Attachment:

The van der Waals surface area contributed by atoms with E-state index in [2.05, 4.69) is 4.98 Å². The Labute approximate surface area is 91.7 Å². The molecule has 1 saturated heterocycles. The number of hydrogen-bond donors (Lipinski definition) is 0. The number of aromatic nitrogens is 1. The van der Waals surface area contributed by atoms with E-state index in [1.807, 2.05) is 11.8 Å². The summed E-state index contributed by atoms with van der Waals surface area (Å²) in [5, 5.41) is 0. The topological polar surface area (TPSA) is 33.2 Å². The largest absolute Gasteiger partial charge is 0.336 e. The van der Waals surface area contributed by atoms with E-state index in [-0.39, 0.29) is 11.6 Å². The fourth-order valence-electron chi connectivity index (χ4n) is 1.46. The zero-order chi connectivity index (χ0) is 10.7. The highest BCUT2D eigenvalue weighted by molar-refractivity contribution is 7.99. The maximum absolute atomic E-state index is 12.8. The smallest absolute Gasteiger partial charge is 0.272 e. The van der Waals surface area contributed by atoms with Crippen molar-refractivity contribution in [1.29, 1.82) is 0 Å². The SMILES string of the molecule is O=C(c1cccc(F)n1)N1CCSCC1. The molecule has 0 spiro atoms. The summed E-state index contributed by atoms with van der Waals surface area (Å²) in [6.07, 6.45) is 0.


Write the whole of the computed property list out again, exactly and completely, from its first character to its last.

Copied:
The van der Waals surface area contributed by atoms with E-state index in [2.05, 4.69) is 4.98 Å². The Labute approximate surface area is 91.7 Å². The molecule has 1 saturated heterocycles. The number of hydrogen-bond donors (Lipinski definition) is 0. The number of aromatic nitrogens is 1. The van der Waals surface area contributed by atoms with E-state index in [1.807, 2.05) is 11.8 Å². The summed E-state index contributed by atoms with van der Waals surface area (Å²) in [5, 5.41) is 0. The topological polar surface area (TPSA) is 33.2 Å². The largest absolute Gasteiger partial charge is 0.336 e. The van der Waals surface area contributed by atoms with E-state index in [-0.39, 0.29) is 11.6 Å². The fourth-order valence-electron chi connectivity index (χ4n) is 1.46. The zero-order chi connectivity index (χ0) is 10.7. The highest BCUT2D eigenvalue weighted by molar-refractivity contribution is 7.99. The maximum absolute atomic E-state index is 12.8. The smallest absolute Gasteiger partial charge is 0.272 e. The van der Waals surface area contributed by atoms with Crippen molar-refractivity contribution in [1.29, 1.82) is 0 Å². The SMILES string of the molecule is O=C(c1cccc(F)n1)N1CCSCC1. The molecule has 0 spiro atoms. The summed E-state index contributed by atoms with van der Waals surface area (Å²) in [6.07, 6.45) is 0.